At once sacrilegious and reverential, the poems in God of the Jellyfish seek the divine in a natural world governed by the laws of science. In these poems, you’ll find a god in the shape of a jellyfish, a prayer celebrating the color red, a man for whom music becomes the source of salvation, a vision of an earthly paradise populated by moon bears and moon rats, and a pilgrimage through 14 stations where Sisyphus, Shaker women, and howling wolves appear. Lucille Lang Day deftly couples scientific observations to the engine of imagination to take us on a magical and inspiring journey.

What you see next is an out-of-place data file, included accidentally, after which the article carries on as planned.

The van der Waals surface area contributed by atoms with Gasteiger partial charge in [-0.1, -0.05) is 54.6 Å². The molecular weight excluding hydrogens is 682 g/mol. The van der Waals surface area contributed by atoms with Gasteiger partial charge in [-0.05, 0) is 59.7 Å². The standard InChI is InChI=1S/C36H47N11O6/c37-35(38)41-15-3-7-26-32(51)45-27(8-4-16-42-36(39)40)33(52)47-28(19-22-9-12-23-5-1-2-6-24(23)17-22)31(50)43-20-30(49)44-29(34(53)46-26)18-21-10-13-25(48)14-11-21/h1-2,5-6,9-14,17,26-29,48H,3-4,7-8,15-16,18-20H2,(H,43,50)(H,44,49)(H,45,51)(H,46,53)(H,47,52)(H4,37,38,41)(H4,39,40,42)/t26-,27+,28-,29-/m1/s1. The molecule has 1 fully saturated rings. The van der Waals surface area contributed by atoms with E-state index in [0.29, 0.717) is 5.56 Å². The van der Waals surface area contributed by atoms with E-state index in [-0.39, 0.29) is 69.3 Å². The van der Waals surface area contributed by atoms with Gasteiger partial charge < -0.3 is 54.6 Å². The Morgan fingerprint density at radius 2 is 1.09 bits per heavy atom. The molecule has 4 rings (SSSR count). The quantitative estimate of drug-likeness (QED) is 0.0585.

“God of the Jellyfish shimmers in a space where ‘moon cacti bloom at night’ and magpies can ‘fly over a field/of small glass bottles.’ The world Lucille Lang Day creates in her poetry is vivid and surreal yet always deftly anchored in the beauty and truth of the natural world. This is a small handbook of magic. When you read it, you’ll find yourself transported to places you’ve never even dared to imagine.”
— Susan Terris
“There are few contemporary poets who use science in their poetry at all, let alone use it as Lucille Lang Day does here, as an element, both dreamlike and hyperreal, in her gorgeous, moving global lyric.”
— Richard Silberg